Monday, January 28, 2008

Do us a favor.... don't open a food pantry.


I've blogged before, though somewhat unpopularly, about the Greed of Giving.

Not afraid to offend, I now venture back into that realm to talk about another troublesome trait: The Selfishness of the Supposed Sacrifice of Charity Workers.

I am so tired of hearing from my peers that we're making a sacrifice being employed in a non-profit organization. Making less money than we might earn in another pursuit? Perhaps... though few of us would be candidates for my organization's food pantry, I suppose we could argue that we -- like many of this blog's readers -- disappointed our dear financial planners when we made the choice to join this sector instead of pursuing more lucrative ventures.

But please, dear friends and fools of charitable intent, do not for one moment pretend that you are making a sacrifice. The opportunity costs are minimal in this regard when we look at the enormous gains we have made in other areas: seeing the impact of our work every day, feeling the sense of ownership over our actions, revelling in the glorious triumphs of lives changed through a series of events that we set in motion... we make no sacrifices to be here. Indeed, we might even be seen to be selfish.

For me, the sacrifice would be to forego these rewards in pursuit of monetary gain so that my family would be better off. So, though I be a Leo by birth and thereby much in need of constant praise, I graciously disagree with those who imply I've made some sort of sacrifice to be here.

That is why I understand what has driven so many people to pursue this career path. And yet, I bristle nonetheless when these people enter the sector by starting their own non-profit venture.

These feelings sprang forth anew as I read the Chronicle of Philanthropy's Give & Take blog, "Does America Need More Charities?" The blog cites cites Rosetta Thurman's piece, "So You Wanna Be Startin' Somethin': 5 Reasons You Shouldn't Start Your Own Nonprofit."

Judging by the few comments on the blogs so far, they are tapping into a growing sentiment that I share wholeheartedly:

We have too many darn non-profits out there.

Recent years have brought a rapid growth in the number of charitable organizations -- my theory is that people who were spit out of the dot-com bust are trying to apply their same entrepreneurial desires to the non-profit sector. Innovation is good, but mindless growth is not -- and that is often what I see.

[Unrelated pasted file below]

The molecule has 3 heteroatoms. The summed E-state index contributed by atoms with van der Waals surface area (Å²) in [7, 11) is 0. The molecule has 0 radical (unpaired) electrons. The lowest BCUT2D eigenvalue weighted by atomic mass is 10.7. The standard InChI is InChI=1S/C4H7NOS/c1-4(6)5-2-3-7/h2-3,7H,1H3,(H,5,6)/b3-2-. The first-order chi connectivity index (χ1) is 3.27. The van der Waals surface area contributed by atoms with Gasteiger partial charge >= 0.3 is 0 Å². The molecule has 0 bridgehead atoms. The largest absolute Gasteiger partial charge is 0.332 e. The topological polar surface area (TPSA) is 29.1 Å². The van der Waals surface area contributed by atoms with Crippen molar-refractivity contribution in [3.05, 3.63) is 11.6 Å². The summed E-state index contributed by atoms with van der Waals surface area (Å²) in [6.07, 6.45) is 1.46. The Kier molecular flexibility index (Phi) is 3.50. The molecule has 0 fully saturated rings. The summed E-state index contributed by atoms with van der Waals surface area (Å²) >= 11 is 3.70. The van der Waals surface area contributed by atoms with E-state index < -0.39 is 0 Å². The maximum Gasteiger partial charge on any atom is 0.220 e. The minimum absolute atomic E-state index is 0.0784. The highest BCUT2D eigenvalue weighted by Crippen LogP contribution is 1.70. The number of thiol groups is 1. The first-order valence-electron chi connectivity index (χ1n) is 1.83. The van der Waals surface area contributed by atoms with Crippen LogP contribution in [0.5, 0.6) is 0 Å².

I cannot tell you how many people have found out that I am a fundraiser and then pitched me on their plan to open a summer camp for "underprivileged kids" or something. They ask me how they can fund it, as if I walk around with this magic black book of funders who have never been pitched on such a thing. I tell them quite honestly: "The last thing we need is another non-profit."

Think about it. All those non-profits out there are wasting on average 15-25% on overhead for things such as fundraisers, managers and book-keepers.

Imagine if the same amount of money went to half as many non-profits out there -- the increased return would be spectactular even by doing nothing more than cutting all that overhead.

Imagine how many food pantries there are in a city like Dallas. Each of them spend money on fundraising, accounting, etc. (not to mention trips to the North Texas Food Bank to buy their food for $0.14 per pound). What if they all consolidated so that we could get rid of those fundraisers and accountants, streamline pick-ups and roll the savings into more food and case management? We'd likely give out much more food and provide much better service than our current system allows.

So, why don't we do this?

Because, as the golden role of fundraising says, "People don't give to causes or programs. They give to people."

If we consolidated four $1 million organizations into one, the result would not be a $4 million organization. Many donors would be lost in the transfer, as relationships were broken and staff consolidated.

So, yes, I realize that my pinko dream of a two-tiered system of Big Brother government on one side and Big Sister charity on the other is impractical . . . but I will continue to advocate on behalf of more funding for fewer non-profits.

Sorry, Mom and Pop Charity. I love ya, but ya ain't gettin' it done.

Consolidation leads to growth.
Growth leads to scale.
Scale leads to efficiency.
Efficiency leads to growth.

Repeat until tired.

Then retire.

Set up a planned gift to the Communities Foundation of Texas.

Die happy.

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